By U.S. ArmyMay 30, 2008
ANNISTON ARMY DEPOT, Ala.-A partnership between the depot and defense contractor Honeywell turned out its 100th product delivery on May 21 during a celebration of the AGT 1500 engines being built for the Egyptian government.
The milestone is part of a public-private partnership that began in 2005 when the depot signed on to serve as a subcontractor to Honeywell in the production of 250 AGT 1500 Egyptian engines.
The eight mechanics-four Honeywell workers and four with the depot-assigned to the effort produce three engines each month, with only 25 engines left to be built on the initial contract.
The Egyptians have an option to buy another 125 from the partners. Although mechanics at the depot have assembled four more engines than they've delivered, those not shipped were manufactured at Anniston for test and control purposes only.
"This is an amazing program," said Mike Cuff, vice president of surface systems for Honeywell. "We only build brand new AGT 1500 engines at one place in the world, and that's right here at Anniston."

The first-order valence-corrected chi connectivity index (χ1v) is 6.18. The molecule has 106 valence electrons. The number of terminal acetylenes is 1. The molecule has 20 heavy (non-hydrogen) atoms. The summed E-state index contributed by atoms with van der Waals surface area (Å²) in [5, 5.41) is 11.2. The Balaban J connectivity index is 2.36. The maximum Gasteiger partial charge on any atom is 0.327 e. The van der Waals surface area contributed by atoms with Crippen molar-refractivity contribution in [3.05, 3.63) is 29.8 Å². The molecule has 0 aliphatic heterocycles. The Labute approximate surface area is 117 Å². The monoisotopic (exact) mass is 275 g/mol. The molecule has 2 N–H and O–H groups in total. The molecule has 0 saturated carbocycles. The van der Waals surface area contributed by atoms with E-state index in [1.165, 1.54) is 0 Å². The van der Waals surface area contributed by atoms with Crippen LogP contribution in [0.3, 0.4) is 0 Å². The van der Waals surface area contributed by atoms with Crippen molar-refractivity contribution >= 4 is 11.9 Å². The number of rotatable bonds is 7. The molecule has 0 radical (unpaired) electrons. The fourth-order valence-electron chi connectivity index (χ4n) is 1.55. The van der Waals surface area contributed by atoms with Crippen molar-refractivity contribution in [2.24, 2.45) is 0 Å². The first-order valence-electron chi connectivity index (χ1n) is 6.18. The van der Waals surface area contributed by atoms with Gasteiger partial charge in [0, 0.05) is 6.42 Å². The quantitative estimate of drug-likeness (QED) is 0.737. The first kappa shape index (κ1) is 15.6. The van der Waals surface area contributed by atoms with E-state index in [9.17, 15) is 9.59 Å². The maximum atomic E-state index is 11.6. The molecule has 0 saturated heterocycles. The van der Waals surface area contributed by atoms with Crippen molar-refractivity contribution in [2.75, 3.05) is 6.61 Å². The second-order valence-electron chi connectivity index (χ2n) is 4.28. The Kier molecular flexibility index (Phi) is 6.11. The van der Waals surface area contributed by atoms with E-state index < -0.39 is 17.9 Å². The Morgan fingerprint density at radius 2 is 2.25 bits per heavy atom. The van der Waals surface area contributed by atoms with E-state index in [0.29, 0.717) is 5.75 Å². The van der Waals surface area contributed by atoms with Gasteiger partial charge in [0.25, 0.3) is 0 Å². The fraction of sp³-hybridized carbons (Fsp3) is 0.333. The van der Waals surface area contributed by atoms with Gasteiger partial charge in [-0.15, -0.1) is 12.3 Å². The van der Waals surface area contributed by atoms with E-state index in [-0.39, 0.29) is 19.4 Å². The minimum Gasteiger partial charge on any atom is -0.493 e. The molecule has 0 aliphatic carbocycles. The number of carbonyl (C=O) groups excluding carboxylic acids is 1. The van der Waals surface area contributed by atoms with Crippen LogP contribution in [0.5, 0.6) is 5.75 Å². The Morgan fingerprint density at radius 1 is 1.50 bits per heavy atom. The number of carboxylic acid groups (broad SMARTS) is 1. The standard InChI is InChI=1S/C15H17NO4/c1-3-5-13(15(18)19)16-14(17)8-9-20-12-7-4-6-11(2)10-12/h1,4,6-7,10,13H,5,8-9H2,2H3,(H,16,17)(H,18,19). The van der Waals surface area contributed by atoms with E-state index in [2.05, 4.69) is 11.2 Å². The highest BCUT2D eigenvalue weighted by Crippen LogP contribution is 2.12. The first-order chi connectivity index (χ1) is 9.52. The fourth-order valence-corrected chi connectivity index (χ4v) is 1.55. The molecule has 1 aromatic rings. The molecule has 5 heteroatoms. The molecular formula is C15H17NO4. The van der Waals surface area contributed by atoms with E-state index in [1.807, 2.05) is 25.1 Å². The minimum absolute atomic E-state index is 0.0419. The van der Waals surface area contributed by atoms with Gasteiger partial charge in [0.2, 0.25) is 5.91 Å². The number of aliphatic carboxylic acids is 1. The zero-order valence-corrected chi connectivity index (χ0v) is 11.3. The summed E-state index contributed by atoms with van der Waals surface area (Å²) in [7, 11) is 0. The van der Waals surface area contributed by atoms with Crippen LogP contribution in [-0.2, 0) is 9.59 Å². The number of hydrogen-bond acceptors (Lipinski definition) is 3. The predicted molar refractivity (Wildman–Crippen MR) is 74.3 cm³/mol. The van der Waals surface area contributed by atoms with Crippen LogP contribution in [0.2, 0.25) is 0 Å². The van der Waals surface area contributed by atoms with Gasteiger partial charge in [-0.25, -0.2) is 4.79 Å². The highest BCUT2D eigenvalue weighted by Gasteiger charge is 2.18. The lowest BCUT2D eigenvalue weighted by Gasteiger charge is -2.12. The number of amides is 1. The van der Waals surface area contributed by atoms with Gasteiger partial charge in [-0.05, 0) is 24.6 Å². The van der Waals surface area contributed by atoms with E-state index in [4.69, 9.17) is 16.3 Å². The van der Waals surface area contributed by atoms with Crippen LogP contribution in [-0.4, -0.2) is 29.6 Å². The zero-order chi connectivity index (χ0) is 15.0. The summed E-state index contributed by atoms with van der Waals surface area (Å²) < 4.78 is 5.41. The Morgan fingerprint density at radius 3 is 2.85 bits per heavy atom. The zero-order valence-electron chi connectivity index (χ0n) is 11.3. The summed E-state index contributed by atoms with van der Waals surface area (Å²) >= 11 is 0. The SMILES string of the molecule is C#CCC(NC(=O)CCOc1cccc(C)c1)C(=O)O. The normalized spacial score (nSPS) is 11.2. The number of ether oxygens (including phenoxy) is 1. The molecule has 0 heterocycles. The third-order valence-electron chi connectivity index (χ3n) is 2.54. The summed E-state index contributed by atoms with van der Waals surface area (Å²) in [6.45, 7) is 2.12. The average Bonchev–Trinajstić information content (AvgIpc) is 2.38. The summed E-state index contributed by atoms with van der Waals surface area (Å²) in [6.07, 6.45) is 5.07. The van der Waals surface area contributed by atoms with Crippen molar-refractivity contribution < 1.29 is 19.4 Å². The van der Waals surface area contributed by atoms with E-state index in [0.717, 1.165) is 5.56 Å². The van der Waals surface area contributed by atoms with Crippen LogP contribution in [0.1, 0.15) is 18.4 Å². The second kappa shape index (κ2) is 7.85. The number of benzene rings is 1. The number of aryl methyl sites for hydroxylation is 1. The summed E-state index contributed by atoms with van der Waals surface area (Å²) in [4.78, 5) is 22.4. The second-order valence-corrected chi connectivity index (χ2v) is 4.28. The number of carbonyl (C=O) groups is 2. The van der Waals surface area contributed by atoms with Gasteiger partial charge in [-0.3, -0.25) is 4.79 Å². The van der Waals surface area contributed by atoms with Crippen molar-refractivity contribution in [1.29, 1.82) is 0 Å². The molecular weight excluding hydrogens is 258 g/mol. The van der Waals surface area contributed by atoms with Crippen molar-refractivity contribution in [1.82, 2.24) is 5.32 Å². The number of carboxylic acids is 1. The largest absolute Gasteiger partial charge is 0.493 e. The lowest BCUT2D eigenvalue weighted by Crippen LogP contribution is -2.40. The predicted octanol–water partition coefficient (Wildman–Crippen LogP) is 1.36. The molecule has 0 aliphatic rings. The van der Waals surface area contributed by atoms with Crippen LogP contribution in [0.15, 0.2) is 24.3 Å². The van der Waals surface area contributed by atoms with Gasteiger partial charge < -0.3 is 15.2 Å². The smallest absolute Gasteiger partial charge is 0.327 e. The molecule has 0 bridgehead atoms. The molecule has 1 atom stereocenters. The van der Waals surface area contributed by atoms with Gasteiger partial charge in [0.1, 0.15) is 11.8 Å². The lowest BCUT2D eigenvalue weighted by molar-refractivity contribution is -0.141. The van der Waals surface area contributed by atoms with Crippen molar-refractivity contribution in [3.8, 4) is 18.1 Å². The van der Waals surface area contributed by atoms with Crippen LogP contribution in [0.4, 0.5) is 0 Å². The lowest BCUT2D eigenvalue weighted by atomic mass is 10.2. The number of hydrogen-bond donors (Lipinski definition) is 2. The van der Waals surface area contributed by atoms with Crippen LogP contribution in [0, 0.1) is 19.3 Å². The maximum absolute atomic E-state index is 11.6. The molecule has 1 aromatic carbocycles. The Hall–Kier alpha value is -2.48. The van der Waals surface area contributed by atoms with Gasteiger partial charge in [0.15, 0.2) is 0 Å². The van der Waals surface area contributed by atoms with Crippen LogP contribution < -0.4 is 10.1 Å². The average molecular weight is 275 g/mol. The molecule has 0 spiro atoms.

The depot's Turbine Value Stream is known worldwide for overhauling that same model of engine for the U.S. military when the power packs are pulled from M1 Abrams tanks returning from war. One of the two Shingo awards for excellence in manufacturing received by the depot last year was for process improvements made in the turbine engine production area such as 100 percent on-time delivery, a 20-percent reduction of labor hours needed for each engine and a 90-percent first-pass-yield rate.
The new engines being built by Honeywell and the depot are for use in the Egyptian's M1 tanks. It is not known whether or not the depot will see the overhaul work on these same engines when they're ready to be repaired.
Workers on the production line and in the support shops said they felt a sense of accomplishment as the 100th engine rolled off the depot and that they're ready to build more.
"I enjoyed participating in getting this milestone accomplished. Just proud to do it," said Fred McGrady, a depot mechanic who works to overhaul used engines but participated in earlier production of the new AGT 1500s.
McGrady said it helps depot mechanics who work in the overhaul shop when they have an opportunity to build the same type of engine from scratch.
"It's great we have gotten to this point," said Angela Smith, a logistician for Honeywell.